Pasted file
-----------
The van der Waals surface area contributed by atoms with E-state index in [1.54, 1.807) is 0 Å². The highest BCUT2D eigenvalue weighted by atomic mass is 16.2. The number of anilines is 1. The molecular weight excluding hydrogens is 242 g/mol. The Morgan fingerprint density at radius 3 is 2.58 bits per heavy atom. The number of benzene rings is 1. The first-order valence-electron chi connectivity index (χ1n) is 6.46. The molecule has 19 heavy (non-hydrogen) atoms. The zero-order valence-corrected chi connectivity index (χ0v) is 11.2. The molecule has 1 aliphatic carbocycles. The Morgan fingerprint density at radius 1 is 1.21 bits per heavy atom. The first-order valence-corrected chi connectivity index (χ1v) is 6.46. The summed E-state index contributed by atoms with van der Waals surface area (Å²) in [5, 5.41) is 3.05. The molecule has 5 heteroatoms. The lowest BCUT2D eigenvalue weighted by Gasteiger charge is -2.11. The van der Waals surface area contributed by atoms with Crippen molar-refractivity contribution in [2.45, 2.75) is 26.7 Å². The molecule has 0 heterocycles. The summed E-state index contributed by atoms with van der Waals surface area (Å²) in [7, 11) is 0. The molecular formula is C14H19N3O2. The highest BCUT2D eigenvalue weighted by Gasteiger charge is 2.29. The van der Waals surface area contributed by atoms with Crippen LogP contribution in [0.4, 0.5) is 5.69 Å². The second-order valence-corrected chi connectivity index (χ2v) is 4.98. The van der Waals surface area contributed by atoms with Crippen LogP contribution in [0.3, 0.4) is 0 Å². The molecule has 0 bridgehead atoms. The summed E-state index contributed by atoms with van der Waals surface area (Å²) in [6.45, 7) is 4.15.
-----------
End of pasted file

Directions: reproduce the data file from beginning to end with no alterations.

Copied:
The van der Waals surface area contributed by atoms with E-state index in [1.54, 1.807) is 0 Å². The highest BCUT2D eigenvalue weighted by atomic mass is 16.2. The number of anilines is 1. The molecular weight excluding hydrogens is 242 g/mol. The Morgan fingerprint density at radius 3 is 2.58 bits per heavy atom. The number of benzene rings is 1. The first-order valence-electron chi connectivity index (χ1n) is 6.46. The molecule has 19 heavy (non-hydrogen) atoms. The zero-order valence-corrected chi connectivity index (χ0v) is 11.2. The molecule has 1 aliphatic carbocycles. The Morgan fingerprint density at radius 1 is 1.21 bits per heavy atom. The first-order valence-corrected chi connectivity index (χ1v) is 6.46. The summed E-state index contributed by atoms with van der Waals surface area (Å²) in [5, 5.41) is 3.05. The molecule has 5 heteroatoms. The lowest BCUT2D eigenvalue weighted by Gasteiger charge is -2.11. The van der Waals surface area contributed by atoms with Crippen molar-refractivity contribution in [2.45, 2.75) is 26.7 Å². The molecule has 0 heterocycles. The summed E-state index contributed by atoms with van der Waals surface area (Å²) in [7, 11) is 0. The molecular formula is C14H19N3O2. The highest BCUT2D eigenvalue weighted by Gasteiger charge is 2.29. The van der Waals surface area contributed by atoms with Crippen LogP contribution in [0.4, 0.5) is 5.69 Å². The second-order valence-corrected chi connectivity index (χ2v) is 4.98. The van der Waals surface area contributed by atoms with Crippen LogP contribution in [0.3, 0.4) is 0 Å². The molecule has 0 bridgehead atoms. The summed E-state index contributed by atoms with van der Waals surface area (Å²) in [6.45, 7) is 4.15.